We like to say that some certain phenomenon looks like X; take for example, the customary way in which we imagine the tiered 'levels' of an organizational hierarchy, or the stock market 'falling', or 'distance' when we look at a map and switch from thinking 'as the crow flies' to how one might actually get there. One can quickly be caught up in the image of a glass ceiling, or of a stock-price dropping as if by gravity, or of a straight line in perfect space. There is a certain charm or appeal to certain ways we put things, certain ways we like to describe things to ourselves: more in Wittgenstein's words, a certain temptation or tendency to explain things in line with the kinds of explanations we are inclined to accept.
For Wittgenstein (though by no means for the Wittgenstein most 'experts' agree on), it is by paying attention to our language and by being constantly on guard and ready to recognize when we fall into 'wanting to say something in such-and-such a way' that we can learn how to study examples of “the morphology of the use of an expression”––which is not a science so much as a useful method in all problem-solving, research and investigation. I believe that it could be useful in business, design, law, architecture, medicine, scientific research, art theory, journalism––you name it; Wittgenstein simply used it to dissolve some of the problems (anxieties) which plague philosophers and scientists.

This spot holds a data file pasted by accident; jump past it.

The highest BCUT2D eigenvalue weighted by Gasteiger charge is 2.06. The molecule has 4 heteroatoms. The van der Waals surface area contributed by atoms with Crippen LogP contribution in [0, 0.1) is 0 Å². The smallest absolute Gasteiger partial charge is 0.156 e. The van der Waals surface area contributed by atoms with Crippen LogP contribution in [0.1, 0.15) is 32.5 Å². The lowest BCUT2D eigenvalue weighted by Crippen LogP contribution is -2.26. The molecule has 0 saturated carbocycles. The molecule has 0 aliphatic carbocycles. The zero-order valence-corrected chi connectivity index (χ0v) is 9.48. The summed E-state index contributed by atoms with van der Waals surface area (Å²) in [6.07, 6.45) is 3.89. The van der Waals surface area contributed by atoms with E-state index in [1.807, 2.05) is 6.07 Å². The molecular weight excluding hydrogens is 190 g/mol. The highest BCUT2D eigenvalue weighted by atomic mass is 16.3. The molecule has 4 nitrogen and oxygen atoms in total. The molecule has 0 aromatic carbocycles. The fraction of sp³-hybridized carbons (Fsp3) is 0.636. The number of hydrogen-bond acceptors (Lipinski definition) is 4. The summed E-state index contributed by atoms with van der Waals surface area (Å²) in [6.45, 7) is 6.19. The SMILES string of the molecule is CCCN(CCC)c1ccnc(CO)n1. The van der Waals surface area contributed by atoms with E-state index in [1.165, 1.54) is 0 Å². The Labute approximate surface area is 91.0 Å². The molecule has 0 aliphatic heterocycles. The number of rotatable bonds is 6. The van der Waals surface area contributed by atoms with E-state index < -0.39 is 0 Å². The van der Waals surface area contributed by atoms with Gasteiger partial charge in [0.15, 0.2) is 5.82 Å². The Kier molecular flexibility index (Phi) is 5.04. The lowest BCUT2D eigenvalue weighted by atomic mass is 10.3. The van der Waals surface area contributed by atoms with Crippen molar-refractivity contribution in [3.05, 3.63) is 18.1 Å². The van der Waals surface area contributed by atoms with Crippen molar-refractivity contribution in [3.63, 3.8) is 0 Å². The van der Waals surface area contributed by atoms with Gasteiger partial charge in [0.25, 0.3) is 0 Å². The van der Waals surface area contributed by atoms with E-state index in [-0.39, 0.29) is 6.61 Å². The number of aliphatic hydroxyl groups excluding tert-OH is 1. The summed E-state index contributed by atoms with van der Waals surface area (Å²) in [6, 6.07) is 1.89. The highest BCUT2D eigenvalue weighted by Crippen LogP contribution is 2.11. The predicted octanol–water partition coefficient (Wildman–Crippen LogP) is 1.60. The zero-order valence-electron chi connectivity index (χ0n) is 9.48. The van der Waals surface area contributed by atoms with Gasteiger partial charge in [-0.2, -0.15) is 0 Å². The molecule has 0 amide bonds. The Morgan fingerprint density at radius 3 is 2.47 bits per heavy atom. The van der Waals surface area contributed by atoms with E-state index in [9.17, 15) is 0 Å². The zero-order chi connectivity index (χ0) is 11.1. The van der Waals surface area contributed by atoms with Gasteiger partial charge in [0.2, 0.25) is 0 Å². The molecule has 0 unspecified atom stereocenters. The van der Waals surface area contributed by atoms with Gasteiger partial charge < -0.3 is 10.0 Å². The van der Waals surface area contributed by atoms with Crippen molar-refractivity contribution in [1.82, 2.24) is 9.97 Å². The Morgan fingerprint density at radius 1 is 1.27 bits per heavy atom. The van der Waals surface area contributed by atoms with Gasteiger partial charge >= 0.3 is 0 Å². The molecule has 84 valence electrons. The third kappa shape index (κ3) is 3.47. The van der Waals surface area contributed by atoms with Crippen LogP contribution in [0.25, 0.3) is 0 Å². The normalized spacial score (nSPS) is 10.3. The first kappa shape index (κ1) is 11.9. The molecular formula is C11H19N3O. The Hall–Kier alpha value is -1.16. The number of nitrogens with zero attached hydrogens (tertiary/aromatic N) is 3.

Both conceptually and in everyday life, there's nothing, I repeat, absolutely nothing besides tradition which prevents us from characterizing things in new or different ways or for paying attention to different aspects of the same situation. Many if not most of the developments made in the arts and sciences have stemmed from having the courage to put things into terms that were once deemed unacceptable.